There’s no word in common English for the knob on the back of your head, but the Iñapari language of Peru has it covered: yuruniti. In fact, Iñapari is chock-full of highly descriptive words, go-tos for that moment you get frightened by a bat, for a person who has no sense of humor, or for a couple that gets back together after being separated.
The personal favorite of BYU linguistics professor Chris L. Rogers: ani’a’a’aya’a’ana’a’ama’a, pronounced exactly how it looks, meaning let’s be people who eat a lot of various things.
Rogers and graduate student Barrett W. Hamp (BA ’16) recently ventured to Peru to document all things Iñapari before this dying language ceases to be. There are only four native speakers left in the world, a group of siblings taught by their father.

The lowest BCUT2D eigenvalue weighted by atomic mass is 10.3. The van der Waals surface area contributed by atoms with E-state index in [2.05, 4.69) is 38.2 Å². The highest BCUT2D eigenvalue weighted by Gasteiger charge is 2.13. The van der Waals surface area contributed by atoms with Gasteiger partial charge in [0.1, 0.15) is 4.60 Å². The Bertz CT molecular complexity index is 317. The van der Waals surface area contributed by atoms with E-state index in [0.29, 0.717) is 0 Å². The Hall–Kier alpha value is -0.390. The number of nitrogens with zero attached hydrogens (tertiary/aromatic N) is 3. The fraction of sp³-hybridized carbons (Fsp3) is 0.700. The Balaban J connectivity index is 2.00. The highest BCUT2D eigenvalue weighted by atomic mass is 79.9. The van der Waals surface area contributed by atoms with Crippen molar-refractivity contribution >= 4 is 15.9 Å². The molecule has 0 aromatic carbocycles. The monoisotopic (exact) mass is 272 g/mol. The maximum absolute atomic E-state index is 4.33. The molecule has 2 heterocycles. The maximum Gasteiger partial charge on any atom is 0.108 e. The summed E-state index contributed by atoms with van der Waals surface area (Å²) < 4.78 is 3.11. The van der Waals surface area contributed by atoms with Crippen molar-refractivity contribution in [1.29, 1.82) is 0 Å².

“The majority of the languages in the world have no writing systems,” says Hamp. “That’s why documentary linguists do what we do”—create a tangible artifact.
Embracing the importance of kinship in Iñapari culture, here’s the Iñapari family tree with its quintessential specificity—and just the word for your mother’s brother. Go ahead and draw up your family tree in Iñapari.